Q: We recently participated in the acceptance of bird pairs as breeding loans. The owners of the birds are ready to sign a contract so that all parties are protected. Is there some kind of standard agreement? We are concerned that when we write the agreement, we will lose some important points. We do not ultimately want enemies with the owner over a misunderstanding that should have been agreed in writing. If you wish to take a horse on a rental basis, you must not accept a horse that does not have a valid and current passport. Make sure that the name of the owner, whose horse you lend, is the current registered owner. For a loan to work well, both parties must agree on their responsibilities and ensure that all contingencies are planned, especially what will happen when the loan expires unexpectedly. We strongly discourage a written agreement. Make sure the agreement is acceptable to both parties; Don`t agree with something if you don`t intend to put it into practice or if you don`t agree. A loan contract is an important way to reduce risk and protect the owner, the loan player and, of course, the horse.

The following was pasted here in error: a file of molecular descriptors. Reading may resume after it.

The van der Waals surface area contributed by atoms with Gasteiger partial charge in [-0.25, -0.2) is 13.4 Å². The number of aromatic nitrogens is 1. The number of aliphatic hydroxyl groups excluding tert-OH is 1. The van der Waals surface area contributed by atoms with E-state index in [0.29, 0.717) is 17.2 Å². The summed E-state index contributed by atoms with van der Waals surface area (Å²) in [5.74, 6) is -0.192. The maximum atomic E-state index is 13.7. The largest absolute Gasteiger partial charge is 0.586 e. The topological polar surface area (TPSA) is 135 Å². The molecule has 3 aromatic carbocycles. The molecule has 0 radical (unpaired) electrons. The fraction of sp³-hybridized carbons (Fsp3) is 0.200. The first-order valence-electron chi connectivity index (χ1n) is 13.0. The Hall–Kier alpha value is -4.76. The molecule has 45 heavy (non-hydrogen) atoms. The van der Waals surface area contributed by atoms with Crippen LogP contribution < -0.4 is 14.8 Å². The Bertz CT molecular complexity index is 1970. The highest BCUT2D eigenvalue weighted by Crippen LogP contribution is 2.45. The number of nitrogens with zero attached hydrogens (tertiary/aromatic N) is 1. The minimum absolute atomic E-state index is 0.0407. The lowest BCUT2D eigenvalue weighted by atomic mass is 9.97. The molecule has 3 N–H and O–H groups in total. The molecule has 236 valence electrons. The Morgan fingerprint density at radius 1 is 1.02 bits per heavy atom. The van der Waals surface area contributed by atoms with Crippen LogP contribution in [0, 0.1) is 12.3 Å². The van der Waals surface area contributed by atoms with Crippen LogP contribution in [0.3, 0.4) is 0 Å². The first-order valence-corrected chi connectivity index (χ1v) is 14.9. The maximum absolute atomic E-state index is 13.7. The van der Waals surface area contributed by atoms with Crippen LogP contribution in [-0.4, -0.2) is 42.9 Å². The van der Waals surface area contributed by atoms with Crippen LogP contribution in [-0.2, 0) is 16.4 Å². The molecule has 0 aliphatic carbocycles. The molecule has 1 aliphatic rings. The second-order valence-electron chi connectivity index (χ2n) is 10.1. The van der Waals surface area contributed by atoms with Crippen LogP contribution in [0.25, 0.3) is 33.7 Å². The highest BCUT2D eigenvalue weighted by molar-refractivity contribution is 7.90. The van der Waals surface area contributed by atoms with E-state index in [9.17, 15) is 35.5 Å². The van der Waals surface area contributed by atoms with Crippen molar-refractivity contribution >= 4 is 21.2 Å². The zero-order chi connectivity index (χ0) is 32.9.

The loan can be beneficial for both the borrower and the owner. Buying a horse or ponies can be expensive so many people are looking to borrow a horse instead because it takes away the initial cost, but with many of the same tasks as owning a horse. The loan is a less durable deal than buying and it can be a fantastic first step to having your own horse. When a stallion is sold or leased with stored frozen sperm, an agreement must be reached at the time of sale between the seller and the buyer for the future issuance of cover certificates. For more detailed information on the procedure and the right example contract – Going to the DETERMINING CONTROL OF COVERING RIGHTS or the rights to use Doses of SEMEN WHEN YOU SELL OR LEASE A STALLION A: Too often, the lack of details or missing points in a written breeding contract will cause extreme penalties to all concerned. The old adage “good contracts make good friends” applies mainly to breeding contracts. The May/June issue of Bird Breeder contained an excellent article (“Written Contracts in Aviculture, by Lawrence T. Ring”) on this subject, as well as a standard contract. As explained in the article, there are many details that may vary from contract to contract depending on the individual needs of the parties involved. Some of the most common questions that arise, as well as some of the most frequently overlooked things are the following.